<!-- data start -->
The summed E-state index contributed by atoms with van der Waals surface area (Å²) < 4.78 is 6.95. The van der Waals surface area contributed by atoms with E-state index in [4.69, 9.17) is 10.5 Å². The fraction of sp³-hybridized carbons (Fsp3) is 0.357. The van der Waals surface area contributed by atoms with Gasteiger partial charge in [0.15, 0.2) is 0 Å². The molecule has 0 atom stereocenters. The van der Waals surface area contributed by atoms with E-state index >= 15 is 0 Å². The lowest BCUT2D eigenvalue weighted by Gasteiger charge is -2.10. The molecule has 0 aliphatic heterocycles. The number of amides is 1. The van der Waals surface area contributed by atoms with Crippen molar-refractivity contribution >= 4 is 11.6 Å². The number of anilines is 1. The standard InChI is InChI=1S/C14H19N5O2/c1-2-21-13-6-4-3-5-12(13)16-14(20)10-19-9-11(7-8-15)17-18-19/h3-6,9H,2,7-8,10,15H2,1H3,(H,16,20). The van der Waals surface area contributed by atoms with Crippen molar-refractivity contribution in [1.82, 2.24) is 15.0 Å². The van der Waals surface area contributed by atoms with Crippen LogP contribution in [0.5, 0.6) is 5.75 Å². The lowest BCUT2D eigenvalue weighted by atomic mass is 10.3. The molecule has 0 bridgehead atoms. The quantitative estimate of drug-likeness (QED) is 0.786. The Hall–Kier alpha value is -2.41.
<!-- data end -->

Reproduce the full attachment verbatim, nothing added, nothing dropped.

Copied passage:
The summed E-state index contributed by atoms with van der Waals surface area (Å²) < 4.78 is 6.95. The van der Waals surface area contributed by atoms with E-state index in [4.69, 9.17) is 10.5 Å². The fraction of sp³-hybridized carbons (Fsp3) is 0.357. The van der Waals surface area contributed by atoms with Gasteiger partial charge in [0.15, 0.2) is 0 Å². The molecule has 0 atom stereocenters. The van der Waals surface area contributed by atoms with E-state index >= 15 is 0 Å². The lowest BCUT2D eigenvalue weighted by Gasteiger charge is -2.10. The molecule has 0 aliphatic heterocycles. The number of amides is 1. The van der Waals surface area contributed by atoms with Crippen molar-refractivity contribution >= 4 is 11.6 Å². The number of anilines is 1. The standard InChI is InChI=1S/C14H19N5O2/c1-2-21-13-6-4-3-5-12(13)16-14(20)10-19-9-11(7-8-15)17-18-19/h3-6,9H,2,7-8,10,15H2,1H3,(H,16,20). The van der Waals surface area contributed by atoms with Crippen molar-refractivity contribution in [1.82, 2.24) is 15.0 Å². The van der Waals surface area contributed by atoms with Crippen LogP contribution in [0.5, 0.6) is 5.75 Å². The lowest BCUT2D eigenvalue weighted by atomic mass is 10.3. The molecule has 0 bridgehead atoms. The quantitative estimate of drug-likeness (QED) is 0.786. The Hall–Kier alpha value is -2.41.